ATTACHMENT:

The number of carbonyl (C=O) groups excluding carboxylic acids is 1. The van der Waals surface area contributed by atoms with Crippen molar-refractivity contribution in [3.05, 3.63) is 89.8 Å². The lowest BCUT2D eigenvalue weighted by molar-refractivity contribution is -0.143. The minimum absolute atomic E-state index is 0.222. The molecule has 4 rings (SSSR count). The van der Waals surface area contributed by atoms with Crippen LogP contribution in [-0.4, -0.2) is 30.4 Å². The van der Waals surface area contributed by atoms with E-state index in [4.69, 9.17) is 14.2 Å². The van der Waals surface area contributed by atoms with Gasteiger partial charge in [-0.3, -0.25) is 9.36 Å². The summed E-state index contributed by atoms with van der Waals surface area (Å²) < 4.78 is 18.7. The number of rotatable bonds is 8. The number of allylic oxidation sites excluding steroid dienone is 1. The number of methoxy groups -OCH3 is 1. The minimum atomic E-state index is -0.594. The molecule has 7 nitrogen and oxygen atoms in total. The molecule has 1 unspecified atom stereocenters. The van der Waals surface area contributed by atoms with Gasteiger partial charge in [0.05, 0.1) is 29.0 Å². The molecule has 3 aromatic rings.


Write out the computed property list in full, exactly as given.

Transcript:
The number of carbonyl (C=O) groups excluding carboxylic acids is 1. The van der Waals surface area contributed by atoms with Crippen molar-refractivity contribution in [3.05, 3.63) is 89.8 Å². The lowest BCUT2D eigenvalue weighted by molar-refractivity contribution is -0.143. The minimum absolute atomic E-state index is 0.222. The molecule has 4 rings (SSSR count). The van der Waals surface area contributed by atoms with Crippen LogP contribution in [-0.4, -0.2) is 30.4 Å². The van der Waals surface area contributed by atoms with E-state index in [4.69, 9.17) is 14.2 Å². The van der Waals surface area contributed by atoms with Gasteiger partial charge in [-0.3, -0.25) is 9.36 Å². The summed E-state index contributed by atoms with van der Waals surface area (Å²) < 4.78 is 18.7. The number of rotatable bonds is 8. The number of allylic oxidation sites excluding steroid dienone is 1. The number of methoxy groups -OCH3 is 1. The minimum atomic E-state index is -0.594. The molecule has 7 nitrogen and oxygen atoms in total. The molecule has 1 unspecified atom stereocenters. The van der Waals surface area contributed by atoms with Gasteiger partial charge in [0.05, 0.1) is 29.0 Å². The molecule has 3 aromatic rings.